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john davies
notes from a small vicar
from a parish
in Liverpool, UK

    Friday, May 27, 2005
    I'm so proud
     
    Send a chain letter to anyone in this buzzing city today, asking them to complete the phrase: I'm so proud..., and, Blue or Red, many are likely to respond "... of my team ..." However, deeper reflection might provoke all sorts of other, fascinating things.

    The folks at Plastic Rhino continue in their innovative approach to magazine content in their latest, chain letter, issue. Where they did just that: they sent out a chain letter, asking random recipients to complete the phrase: I'm so proud...

    The responses vary as much as human beings vary: someone is proud of their new shoes; another is proud of their self-inflicted misfortunes - because of the joy they have brought to others; someone else is proud of starting up the UK's leading hemp clothing company; and another declares, "I'm so proud of Norfolk." Wonderful idea, great responses.

    How would I respond? I've thought about it. Could have been all sorts of things expressing pride in other people around me who've achieved so much in their lives and influenced me; but today I've been reading Chris Couch's academic survey, City of Change and Challenge: Urban Planning and Regeneration in Liverpool (thanks Pete) so I think this is my contribution:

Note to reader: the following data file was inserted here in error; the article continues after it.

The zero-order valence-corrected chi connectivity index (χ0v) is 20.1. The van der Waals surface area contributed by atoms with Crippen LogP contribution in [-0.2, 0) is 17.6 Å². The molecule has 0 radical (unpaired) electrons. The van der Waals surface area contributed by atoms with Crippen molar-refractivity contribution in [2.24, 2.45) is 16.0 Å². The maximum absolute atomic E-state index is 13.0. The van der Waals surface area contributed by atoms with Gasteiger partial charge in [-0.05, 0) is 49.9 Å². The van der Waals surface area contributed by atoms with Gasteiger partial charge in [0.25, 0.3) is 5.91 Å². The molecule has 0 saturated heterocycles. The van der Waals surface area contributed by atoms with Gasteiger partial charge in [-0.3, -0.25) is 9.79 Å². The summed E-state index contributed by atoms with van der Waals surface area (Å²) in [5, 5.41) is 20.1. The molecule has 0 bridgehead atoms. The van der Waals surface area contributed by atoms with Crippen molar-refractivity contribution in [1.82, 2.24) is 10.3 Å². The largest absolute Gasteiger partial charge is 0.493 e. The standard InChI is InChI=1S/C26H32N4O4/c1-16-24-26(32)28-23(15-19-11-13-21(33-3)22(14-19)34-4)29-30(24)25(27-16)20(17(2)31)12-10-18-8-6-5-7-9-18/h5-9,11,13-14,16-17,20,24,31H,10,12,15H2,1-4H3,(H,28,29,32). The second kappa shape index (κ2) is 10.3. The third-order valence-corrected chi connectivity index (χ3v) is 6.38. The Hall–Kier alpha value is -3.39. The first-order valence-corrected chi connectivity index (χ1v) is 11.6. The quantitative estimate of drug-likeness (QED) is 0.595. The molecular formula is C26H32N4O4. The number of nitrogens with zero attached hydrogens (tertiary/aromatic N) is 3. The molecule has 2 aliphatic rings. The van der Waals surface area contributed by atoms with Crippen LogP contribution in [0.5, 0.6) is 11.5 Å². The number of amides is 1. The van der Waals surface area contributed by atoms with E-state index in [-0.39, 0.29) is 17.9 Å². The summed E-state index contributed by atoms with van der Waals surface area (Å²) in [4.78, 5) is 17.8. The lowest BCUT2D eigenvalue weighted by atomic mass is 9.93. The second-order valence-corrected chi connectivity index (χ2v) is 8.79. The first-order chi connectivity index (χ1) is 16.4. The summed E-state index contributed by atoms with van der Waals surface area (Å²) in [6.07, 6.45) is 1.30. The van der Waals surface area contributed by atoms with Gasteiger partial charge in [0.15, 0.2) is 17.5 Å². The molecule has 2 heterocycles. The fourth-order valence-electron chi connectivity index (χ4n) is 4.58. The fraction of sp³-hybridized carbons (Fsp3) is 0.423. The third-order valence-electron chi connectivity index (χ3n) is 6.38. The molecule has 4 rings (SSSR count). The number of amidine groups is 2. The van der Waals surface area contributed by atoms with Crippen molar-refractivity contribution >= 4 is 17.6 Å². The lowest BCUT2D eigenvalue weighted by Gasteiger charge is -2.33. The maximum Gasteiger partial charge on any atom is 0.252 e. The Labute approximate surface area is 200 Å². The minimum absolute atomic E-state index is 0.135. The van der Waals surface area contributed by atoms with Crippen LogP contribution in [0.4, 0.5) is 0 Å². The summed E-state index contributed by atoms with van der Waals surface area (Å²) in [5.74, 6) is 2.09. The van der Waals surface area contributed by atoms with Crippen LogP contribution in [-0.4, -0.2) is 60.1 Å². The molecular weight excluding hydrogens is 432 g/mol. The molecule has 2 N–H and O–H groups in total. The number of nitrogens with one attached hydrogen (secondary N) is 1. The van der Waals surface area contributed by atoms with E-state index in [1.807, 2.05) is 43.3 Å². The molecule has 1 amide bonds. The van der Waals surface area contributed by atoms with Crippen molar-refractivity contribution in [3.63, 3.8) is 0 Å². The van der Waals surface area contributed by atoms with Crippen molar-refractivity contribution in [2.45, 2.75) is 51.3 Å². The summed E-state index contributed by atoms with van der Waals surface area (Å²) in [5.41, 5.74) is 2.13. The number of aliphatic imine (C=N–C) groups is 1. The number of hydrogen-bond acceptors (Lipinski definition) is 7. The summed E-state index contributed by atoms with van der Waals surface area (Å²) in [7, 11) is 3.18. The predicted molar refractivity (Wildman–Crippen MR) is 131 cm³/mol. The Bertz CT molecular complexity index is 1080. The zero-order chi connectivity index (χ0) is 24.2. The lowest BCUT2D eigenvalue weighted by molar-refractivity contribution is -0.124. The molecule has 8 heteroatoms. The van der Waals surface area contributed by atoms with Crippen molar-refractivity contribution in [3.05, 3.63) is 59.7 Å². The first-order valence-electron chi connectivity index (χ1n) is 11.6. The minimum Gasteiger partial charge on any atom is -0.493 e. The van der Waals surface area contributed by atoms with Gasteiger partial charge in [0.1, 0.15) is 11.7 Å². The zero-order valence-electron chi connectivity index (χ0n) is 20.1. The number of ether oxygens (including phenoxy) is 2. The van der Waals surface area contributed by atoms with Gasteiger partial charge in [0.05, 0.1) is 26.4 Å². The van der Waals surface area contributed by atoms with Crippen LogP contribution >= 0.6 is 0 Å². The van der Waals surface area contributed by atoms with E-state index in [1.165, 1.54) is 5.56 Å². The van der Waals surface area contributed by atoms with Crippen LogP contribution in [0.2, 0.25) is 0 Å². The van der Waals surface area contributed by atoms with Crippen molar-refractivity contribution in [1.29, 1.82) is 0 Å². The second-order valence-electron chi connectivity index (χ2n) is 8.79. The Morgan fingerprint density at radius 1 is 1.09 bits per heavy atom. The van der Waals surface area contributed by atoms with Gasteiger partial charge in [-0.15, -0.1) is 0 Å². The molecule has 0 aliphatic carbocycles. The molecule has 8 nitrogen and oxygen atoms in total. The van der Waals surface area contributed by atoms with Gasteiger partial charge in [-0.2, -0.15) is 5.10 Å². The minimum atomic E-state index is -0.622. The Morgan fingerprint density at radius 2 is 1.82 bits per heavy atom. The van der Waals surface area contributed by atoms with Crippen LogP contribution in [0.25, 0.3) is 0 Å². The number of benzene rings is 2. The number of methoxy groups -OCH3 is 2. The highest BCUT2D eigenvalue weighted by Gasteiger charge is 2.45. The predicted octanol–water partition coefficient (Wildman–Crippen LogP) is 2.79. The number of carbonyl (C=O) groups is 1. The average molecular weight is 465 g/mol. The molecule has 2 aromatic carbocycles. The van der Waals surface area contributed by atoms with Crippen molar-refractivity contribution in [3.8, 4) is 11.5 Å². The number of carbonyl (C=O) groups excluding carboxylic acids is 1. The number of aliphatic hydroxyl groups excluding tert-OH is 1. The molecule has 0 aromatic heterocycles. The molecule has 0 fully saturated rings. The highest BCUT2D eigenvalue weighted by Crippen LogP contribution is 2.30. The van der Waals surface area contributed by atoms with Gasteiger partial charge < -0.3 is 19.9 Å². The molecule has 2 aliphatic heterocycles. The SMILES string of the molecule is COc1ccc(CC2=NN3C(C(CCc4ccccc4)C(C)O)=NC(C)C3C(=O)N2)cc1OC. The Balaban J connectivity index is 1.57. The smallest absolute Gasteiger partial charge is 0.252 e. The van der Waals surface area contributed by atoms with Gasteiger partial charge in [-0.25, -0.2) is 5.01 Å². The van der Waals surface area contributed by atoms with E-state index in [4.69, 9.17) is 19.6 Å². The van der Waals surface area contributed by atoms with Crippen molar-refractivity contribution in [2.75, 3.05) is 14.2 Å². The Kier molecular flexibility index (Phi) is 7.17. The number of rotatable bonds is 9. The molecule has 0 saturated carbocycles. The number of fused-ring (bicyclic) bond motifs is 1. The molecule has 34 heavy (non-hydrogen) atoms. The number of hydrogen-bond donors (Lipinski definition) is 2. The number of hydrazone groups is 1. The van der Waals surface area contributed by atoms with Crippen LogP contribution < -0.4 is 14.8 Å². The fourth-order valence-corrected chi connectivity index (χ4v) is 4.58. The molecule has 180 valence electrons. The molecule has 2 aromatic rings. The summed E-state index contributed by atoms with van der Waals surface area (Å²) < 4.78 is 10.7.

I'm so proud of having come back to Liverpool to stay. I was born at the start of a period of massive change here. As Chris Couch says, 'Over the last 40 years Liverpool has undergone more economic restructuring and urban change than virtually any other city in Britain or Europe. It has lost 40 per cent of its population and more than half its manufacturing employment.' A lot of that happened in the 1980s, perhaps my most decisive decade, when my nascent career in manufacturing went to the wall (thanks, Thatcher) and I went off to university to try to rebuild. I'm sure I could then have carved out a south-England media career, would have enjoyed it I'm sure, could by now be editor of Third Way or something, but what good would that have done anyone? During this period I was struck by the words of Liverpool's then RC Archbishop Derek Warlock, who watched the most promising people drain down the M6 in removal vans, and said it was "like a haemorrhage from the very centre of our community." I may not have always enjoyed deciding to travel against that tide, but I'm proud that I did.